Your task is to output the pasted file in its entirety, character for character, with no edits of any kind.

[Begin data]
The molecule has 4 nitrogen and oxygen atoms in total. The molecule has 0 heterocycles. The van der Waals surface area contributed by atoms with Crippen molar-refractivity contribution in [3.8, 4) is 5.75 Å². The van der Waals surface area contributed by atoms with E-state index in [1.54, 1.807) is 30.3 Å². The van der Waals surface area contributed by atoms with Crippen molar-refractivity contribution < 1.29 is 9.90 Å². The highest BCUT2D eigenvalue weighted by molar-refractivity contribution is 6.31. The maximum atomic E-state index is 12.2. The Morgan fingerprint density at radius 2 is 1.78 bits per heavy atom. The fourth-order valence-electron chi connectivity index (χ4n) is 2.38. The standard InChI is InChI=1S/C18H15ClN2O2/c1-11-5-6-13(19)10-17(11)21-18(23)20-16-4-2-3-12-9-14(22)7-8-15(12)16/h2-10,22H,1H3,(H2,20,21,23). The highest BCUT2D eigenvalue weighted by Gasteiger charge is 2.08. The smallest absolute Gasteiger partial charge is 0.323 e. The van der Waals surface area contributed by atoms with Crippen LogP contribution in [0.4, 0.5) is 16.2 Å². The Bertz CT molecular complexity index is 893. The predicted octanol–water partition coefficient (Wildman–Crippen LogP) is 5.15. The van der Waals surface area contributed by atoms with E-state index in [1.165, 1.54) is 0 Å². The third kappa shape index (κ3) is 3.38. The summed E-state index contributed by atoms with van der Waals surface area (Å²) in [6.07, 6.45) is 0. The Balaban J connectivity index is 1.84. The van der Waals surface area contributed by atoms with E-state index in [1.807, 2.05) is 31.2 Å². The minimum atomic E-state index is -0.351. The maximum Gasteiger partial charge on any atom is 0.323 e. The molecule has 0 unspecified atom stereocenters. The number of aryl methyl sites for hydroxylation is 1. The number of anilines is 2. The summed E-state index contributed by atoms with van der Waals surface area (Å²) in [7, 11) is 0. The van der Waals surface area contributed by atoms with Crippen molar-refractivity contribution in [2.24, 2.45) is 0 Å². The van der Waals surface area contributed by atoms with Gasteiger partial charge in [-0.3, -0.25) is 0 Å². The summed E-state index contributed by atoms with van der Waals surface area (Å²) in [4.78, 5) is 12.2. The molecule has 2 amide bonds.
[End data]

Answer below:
The molecule has 4 nitrogen and oxygen atoms in total. The molecule has 0 heterocycles. The van der Waals surface area contributed by atoms with Crippen molar-refractivity contribution in [3.8, 4) is 5.75 Å². The van der Waals surface area contributed by atoms with E-state index in [1.54, 1.807) is 30.3 Å². The van der Waals surface area contributed by atoms with Crippen molar-refractivity contribution < 1.29 is 9.90 Å². The highest BCUT2D eigenvalue weighted by molar-refractivity contribution is 6.31. The maximum atomic E-state index is 12.2. The Morgan fingerprint density at radius 2 is 1.78 bits per heavy atom. The fourth-order valence-electron chi connectivity index (χ4n) is 2.38. The standard InChI is InChI=1S/C18H15ClN2O2/c1-11-5-6-13(19)10-17(11)21-18(23)20-16-4-2-3-12-9-14(22)7-8-15(12)16/h2-10,22H,1H3,(H2,20,21,23). The highest BCUT2D eigenvalue weighted by Gasteiger charge is 2.08. The smallest absolute Gasteiger partial charge is 0.323 e. The van der Waals surface area contributed by atoms with Crippen LogP contribution in [0.4, 0.5) is 16.2 Å². The Bertz CT molecular complexity index is 893. The predicted octanol–water partition coefficient (Wildman–Crippen LogP) is 5.15. The van der Waals surface area contributed by atoms with E-state index in [1.165, 1.54) is 0 Å². The third kappa shape index (κ3) is 3.38. The summed E-state index contributed by atoms with van der Waals surface area (Å²) in [6.07, 6.45) is 0. The Balaban J connectivity index is 1.84. The van der Waals surface area contributed by atoms with E-state index in [1.807, 2.05) is 31.2 Å². The minimum atomic E-state index is -0.351. The maximum Gasteiger partial charge on any atom is 0.323 e. The molecule has 0 unspecified atom stereocenters. The number of aryl methyl sites for hydroxylation is 1. The number of anilines is 2. The summed E-state index contributed by atoms with van der Waals surface area (Å²) in [7, 11) is 0. The van der Waals surface area contributed by atoms with Crippen molar-refractivity contribution in [2.24, 2.45) is 0 Å². The van der Waals surface area contributed by atoms with Gasteiger partial charge in [-0.3, -0.25) is 0 Å². The summed E-state index contributed by atoms with van der Waals surface area (Å²) in [4.78, 5) is 12.2. The molecule has 2 amide bonds.